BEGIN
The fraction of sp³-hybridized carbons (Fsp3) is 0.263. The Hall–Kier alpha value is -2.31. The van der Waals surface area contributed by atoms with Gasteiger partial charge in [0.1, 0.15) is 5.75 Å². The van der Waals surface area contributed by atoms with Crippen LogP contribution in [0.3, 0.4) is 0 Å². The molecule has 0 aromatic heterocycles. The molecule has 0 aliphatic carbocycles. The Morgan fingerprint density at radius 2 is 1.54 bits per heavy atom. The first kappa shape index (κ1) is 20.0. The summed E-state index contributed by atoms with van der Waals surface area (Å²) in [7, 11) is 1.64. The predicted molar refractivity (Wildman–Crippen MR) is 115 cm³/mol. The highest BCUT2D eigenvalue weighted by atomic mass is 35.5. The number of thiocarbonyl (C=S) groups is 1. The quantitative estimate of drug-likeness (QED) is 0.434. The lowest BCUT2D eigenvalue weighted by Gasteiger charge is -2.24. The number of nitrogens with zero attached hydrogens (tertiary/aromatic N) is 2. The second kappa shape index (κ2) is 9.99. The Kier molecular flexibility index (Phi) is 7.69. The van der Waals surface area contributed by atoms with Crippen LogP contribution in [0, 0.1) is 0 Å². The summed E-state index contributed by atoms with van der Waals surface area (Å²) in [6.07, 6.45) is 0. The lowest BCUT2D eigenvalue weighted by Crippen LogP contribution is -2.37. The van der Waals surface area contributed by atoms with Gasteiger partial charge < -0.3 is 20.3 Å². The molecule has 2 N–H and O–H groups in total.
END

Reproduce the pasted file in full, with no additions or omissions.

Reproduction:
The fraction of sp³-hybridized carbons (Fsp3) is 0.263. The Hall–Kier alpha value is -2.31. The van der Waals surface area contributed by atoms with Gasteiger partial charge in [0.1, 0.15) is 5.75 Å². The van der Waals surface area contributed by atoms with Crippen LogP contribution in [0.3, 0.4) is 0 Å². The molecule has 0 aromatic heterocycles. The molecule has 0 aliphatic carbocycles. The Morgan fingerprint density at radius 2 is 1.54 bits per heavy atom. The first kappa shape index (κ1) is 20.0. The summed E-state index contributed by atoms with van der Waals surface area (Å²) in [7, 11) is 1.64. The predicted molar refractivity (Wildman–Crippen MR) is 115 cm³/mol. The highest BCUT2D eigenvalue weighted by atomic mass is 35.5. The number of thiocarbonyl (C=S) groups is 1. The quantitative estimate of drug-likeness (QED) is 0.434. The lowest BCUT2D eigenvalue weighted by Gasteiger charge is -2.24. The number of nitrogens with zero attached hydrogens (tertiary/aromatic N) is 2. The second kappa shape index (κ2) is 9.99. The Kier molecular flexibility index (Phi) is 7.69. The van der Waals surface area contributed by atoms with Crippen LogP contribution in [0, 0.1) is 0 Å². The summed E-state index contributed by atoms with van der Waals surface area (Å²) in [6.07, 6.45) is 0. The lowest BCUT2D eigenvalue weighted by Crippen LogP contribution is -2.37. The van der Waals surface area contributed by atoms with Gasteiger partial charge < -0.3 is 20.3 Å². The molecule has 2 N–H and O–H groups in total.